In what was called by Scott McKay of The Hayride “a personal repudiation of [mc_name name=’Sen. David Vitter (R-LA)’ chamber=’senate’ mcid=’V000127′ ],” Democrat John Bel Edwards won a landslide victory to become the next governor of the state of Louisiana. Vitter’s defeat was the worst defeat of a Republican since David Duke. Election night started out bad for Vitter, and only got worse as time went on, and he ended the night by saying he’s not going to seek re-election for the Senate come 2016.
During the campaign, Edwards ran as a conservative Democrat, touting his pro-life and pro-gun credentials, speaking about his military career. Many Republicans, disenchanted with yet another statewide race where talk of hookers would dominate the ads, and not being fans of the types of conservative reform Vitter promised, voted with a matter of pride for Edwards. “He’ll be conservative enough,” they all said. “We’ll be fine.”
Then, this happened:
Aside from stabilizing a bleeding budget with structural changes, the governor-elect wants to pass legislation that has been consistently defeated in the past like raising the minimum wage, an equal pay law for women, expanding Medicaid and increasing the earned income tax credit.
“When you pull up to a gas pump and put in $30 or $40 and go into the store to buy a bag of chips and a drink, chances are the clerk who takes your money is a single parent making minimum wage ($7.25 an hour),” Edwards said. “Think about how many hours he or she had to work just to be able to do what you just did.”
Edwards said he also believes he can sell an equal pay bill for women, asking who could oppose their daughter, sister or mother receiving the same pay for doing the same job as a man.
“I’ve promised fairness,” he said.
Edwards is technically able to expand Medicaid without the Legislature’s approval, but the governor-elect might need members to adjust a resolution passed last year to make sure the state has the vehicle to provide the state’s 10 percent match of federal funds for the expansion.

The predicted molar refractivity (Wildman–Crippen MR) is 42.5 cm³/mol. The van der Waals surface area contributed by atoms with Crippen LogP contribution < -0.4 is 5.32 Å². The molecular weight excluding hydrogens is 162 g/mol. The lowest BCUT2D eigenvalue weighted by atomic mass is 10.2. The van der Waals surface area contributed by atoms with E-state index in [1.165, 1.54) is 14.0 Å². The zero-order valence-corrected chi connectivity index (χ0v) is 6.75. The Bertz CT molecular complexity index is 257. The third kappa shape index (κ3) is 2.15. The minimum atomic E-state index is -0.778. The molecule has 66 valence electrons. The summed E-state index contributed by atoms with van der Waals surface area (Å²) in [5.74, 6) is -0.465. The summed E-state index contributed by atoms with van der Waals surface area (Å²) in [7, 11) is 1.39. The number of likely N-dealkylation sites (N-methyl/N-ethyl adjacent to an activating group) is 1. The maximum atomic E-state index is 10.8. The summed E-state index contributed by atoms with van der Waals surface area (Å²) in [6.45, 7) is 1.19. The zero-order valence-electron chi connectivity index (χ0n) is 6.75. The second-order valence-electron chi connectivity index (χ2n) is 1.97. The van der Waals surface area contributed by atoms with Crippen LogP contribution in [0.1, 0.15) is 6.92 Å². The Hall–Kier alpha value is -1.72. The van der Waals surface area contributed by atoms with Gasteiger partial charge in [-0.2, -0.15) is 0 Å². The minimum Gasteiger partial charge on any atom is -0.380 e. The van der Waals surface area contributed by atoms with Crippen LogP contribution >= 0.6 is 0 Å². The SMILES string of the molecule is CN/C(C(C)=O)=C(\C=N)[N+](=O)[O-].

“Preserving the status quo isn’t possible,” said Edwards, saying the state’s safety net hospitals and other providers won’t survive without it, especially with reduced federal payments on the way.
Edwards insisted all of his initiatives, including those in his anti-poverty agenda, are mainstream, although conservatives might disagree.
Edwards says he has a “mandate” from the voters, and that the state legislature will comply. I do believe he is right on the latter part of that – many state “GOP” lawmakers in the state are Democrats who switched parties to stay electable, and voting records in this state are abysmal for just about all of them. Given some of the whining and moaning that’s coming out of Baton Rouge, however, I don’t think many of them saw Edwards’ agenda coming. They didn’t think through their plan of refusing to endorse Vitter or coming out in favor of Edwards, and now, they are stuck with four years of being enemies of the governor’s administration (well, those who have a modicum of conservatism in them, anyway).
Republicans in this state deserve John Bel Edwards and his agenda. Not because there is a mandate for his policies, as he so wrongly believes, but because they chose to vote against an admittedly personally flawed candidate. For better or worse, Louisiana deserves what is about to happen. In order to fix the budget and expand Medicaid like he wants, Edwards will get tax increases. He will push for social agendas the voters hate and get them passed.
No one should be surprised that this is happening, but they are, and that’s the saddest part of all.